What about Apple? The company’s announcement last week centered on a new model of its iPad that features a 9.7-inch Retina display, support for the Apple Pencil input device. The new iPad has a base price of $329.00 for a wi-fi only version (a model that also supports cellular plans costs $459), and the Apple Pencil is sold separately for $99. Also sold separately are Apple Smart Covers (without keyboard) for $39. For education customers, Apple is offering the new iPad at $299 (about a 9% discount) and 10% off the Apple Pencil or $89.
Apple also stressed the iPad’s ability—particularly in concert with the Apple Pencil—to help users “be even more creative and productive.” In addition, the company highlighted the new solutions’ ability to freely access apps from the App Store, Apple-designed productivity apps and iCloud storage capacity. A separate site details other company education products and services, including integration with Mac laptops and desktops and tools for teachers and administrators.
If a school or district decides to do business with Apple, fully tricked-out iPads with the Apple Pencil and a basic cover (a critical necessity in classroom environments) will set them back about $427 per student—a significant premium over Chromebooks.
So why would educators consider the new iPad? That’s a tough question to answer. After Apple’s launch, The Verge published a piece quoting teachers on both sides. Bottom line is that those supporting it cited the support for apps like AirPlay as a means for sharing textbooks and other multimedia to enrich the educational process. Other benefits included the iPad’s interactive elements as a boon for special education students.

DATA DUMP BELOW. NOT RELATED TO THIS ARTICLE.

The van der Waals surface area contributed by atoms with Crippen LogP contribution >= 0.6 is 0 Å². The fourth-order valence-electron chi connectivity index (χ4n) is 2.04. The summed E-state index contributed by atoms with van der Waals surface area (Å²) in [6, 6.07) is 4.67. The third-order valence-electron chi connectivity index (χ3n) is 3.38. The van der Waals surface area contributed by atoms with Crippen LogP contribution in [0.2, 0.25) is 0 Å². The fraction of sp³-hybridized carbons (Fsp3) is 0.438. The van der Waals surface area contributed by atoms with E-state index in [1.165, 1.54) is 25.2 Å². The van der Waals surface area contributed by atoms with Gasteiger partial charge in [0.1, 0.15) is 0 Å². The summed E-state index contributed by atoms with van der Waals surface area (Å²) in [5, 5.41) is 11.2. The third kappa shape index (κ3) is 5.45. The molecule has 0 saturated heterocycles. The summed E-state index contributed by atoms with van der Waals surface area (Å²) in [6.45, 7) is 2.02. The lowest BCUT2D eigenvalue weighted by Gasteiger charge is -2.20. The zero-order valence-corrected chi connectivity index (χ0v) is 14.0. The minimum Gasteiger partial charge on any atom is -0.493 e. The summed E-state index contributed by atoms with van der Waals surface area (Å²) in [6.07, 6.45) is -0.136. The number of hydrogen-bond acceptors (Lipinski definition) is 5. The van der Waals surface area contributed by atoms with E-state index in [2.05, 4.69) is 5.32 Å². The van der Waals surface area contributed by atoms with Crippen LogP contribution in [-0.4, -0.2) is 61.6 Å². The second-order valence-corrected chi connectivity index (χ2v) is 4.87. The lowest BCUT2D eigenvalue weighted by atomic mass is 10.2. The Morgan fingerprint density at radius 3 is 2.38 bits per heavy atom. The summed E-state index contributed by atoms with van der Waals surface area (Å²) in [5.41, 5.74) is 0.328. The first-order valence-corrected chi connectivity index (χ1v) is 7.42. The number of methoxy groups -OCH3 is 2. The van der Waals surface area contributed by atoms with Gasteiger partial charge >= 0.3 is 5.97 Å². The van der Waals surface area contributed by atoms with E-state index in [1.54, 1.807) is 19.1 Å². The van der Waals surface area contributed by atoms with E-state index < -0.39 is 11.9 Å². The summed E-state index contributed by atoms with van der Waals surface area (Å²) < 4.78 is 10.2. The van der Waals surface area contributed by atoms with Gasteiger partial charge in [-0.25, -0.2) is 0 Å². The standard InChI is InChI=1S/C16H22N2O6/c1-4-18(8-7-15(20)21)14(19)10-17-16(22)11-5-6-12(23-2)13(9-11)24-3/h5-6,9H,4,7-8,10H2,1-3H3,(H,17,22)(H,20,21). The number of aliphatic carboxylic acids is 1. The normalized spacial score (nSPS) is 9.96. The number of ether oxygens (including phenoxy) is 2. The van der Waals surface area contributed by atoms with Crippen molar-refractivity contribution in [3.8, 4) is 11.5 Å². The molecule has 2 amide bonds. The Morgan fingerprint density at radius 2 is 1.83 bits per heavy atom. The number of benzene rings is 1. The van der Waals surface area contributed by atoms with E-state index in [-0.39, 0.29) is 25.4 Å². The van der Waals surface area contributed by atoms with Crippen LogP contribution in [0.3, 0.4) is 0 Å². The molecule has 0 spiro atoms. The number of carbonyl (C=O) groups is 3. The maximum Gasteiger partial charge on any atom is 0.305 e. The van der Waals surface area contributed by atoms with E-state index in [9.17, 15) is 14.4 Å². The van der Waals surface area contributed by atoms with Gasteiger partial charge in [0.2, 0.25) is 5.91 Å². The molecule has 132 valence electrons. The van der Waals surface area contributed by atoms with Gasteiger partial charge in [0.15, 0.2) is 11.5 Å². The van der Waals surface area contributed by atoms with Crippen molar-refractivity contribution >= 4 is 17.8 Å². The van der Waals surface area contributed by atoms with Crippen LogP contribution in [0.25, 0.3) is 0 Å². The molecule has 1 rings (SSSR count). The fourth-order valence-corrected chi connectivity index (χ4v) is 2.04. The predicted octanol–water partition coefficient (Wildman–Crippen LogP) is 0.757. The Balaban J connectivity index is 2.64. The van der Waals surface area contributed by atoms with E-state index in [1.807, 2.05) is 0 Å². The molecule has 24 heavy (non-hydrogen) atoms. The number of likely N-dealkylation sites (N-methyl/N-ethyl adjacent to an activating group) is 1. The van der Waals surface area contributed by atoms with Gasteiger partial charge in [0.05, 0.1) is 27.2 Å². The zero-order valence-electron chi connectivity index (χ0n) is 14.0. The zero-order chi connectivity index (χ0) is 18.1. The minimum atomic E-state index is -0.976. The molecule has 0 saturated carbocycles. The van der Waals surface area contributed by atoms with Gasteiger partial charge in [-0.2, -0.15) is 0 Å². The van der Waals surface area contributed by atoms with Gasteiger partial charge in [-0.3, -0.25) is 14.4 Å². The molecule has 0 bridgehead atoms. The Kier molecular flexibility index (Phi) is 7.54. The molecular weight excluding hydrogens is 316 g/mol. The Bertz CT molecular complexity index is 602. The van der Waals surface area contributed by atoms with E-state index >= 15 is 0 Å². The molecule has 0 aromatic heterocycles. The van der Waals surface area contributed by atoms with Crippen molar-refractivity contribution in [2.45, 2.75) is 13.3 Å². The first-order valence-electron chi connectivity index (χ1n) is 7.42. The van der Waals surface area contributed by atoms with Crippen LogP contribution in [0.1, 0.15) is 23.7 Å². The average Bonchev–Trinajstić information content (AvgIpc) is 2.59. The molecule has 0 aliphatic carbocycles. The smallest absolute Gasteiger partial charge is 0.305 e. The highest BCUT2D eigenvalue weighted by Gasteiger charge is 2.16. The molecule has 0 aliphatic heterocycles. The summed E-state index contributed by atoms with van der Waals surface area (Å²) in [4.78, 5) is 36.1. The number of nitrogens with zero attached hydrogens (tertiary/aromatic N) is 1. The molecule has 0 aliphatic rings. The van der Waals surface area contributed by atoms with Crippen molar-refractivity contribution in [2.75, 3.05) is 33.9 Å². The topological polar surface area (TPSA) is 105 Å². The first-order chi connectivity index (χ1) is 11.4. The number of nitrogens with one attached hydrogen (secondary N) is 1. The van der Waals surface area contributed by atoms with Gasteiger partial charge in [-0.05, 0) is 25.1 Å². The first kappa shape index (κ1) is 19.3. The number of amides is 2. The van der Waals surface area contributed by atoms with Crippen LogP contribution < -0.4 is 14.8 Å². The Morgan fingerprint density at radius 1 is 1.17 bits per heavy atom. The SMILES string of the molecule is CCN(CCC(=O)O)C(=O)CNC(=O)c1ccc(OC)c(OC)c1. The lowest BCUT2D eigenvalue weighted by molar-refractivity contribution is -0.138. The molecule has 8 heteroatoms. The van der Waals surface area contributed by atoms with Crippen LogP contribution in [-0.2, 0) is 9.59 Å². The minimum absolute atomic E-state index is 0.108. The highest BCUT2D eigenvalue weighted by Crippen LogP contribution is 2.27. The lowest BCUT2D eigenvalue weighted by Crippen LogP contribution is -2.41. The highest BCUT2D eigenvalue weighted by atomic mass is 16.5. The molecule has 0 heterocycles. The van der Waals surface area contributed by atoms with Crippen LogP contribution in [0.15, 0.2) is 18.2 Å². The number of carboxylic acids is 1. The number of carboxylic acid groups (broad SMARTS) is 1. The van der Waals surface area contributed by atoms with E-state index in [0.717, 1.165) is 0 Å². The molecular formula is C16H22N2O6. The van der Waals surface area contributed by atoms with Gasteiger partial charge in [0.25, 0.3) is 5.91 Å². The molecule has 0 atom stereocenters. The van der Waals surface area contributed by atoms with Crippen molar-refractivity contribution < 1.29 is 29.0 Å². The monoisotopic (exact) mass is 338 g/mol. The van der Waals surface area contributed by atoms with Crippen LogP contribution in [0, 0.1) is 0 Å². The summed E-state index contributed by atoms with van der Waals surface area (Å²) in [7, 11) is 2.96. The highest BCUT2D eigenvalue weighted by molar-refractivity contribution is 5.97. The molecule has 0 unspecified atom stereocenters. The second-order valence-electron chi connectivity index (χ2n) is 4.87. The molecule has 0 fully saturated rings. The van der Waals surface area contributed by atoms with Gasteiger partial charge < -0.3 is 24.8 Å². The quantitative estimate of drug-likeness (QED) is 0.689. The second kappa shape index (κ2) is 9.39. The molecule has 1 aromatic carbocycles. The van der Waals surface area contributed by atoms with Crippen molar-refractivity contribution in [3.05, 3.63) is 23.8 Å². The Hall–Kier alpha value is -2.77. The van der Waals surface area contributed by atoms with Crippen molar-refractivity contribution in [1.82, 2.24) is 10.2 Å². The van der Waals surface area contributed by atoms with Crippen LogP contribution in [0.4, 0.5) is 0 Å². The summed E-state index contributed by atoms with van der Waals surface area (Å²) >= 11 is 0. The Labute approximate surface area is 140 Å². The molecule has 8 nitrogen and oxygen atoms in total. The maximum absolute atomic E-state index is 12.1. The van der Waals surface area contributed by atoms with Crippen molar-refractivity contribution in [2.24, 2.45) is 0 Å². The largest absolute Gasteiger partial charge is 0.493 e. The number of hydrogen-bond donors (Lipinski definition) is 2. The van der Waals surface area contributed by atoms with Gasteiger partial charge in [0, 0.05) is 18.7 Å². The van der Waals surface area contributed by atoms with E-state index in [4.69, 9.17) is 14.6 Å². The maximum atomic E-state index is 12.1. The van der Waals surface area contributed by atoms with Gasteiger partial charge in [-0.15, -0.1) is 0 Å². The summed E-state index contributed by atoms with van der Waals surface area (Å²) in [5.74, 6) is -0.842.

But other teachers interviewed weren’t as kind, especially when it came to the iPad’s durability, overly complex management requirements and premium cost. The article also cited a 2015 IDC report estimating the base size of consumer devices among students, teachers and administrators. Tellingly, while iPads use was relatively steady (9.5%-13.6% of users) among all three groups, it was far overshadowed by Chromebooks and desktop PC usage among students (56.3% and 21.3% respectively) and laptop PC usage among teachers and administrators (70.2% and 56.1% respectively).
In other words, it’s a far different world today than when Apple was a mainstay in education. The company’s announcement suggests it hopes to change those numbers to its own benefit. However, given the economic pressures facing many or most school districts and educators, the idea of spending dramatically more for Apple products than they would for a wide range of Chromebook solutions and services is likely to be a non-starter.
Time will prove whether Apple’s lessons-learned will allow it to “come home” to its former leadership position. But from here, the company’s new education-focused iPads, Pencils and associated offerings appear to be little more than an average first step. Bottom line: Apple’s effort earns a passing grade—barely. Maybe it can improve in the coming quarters.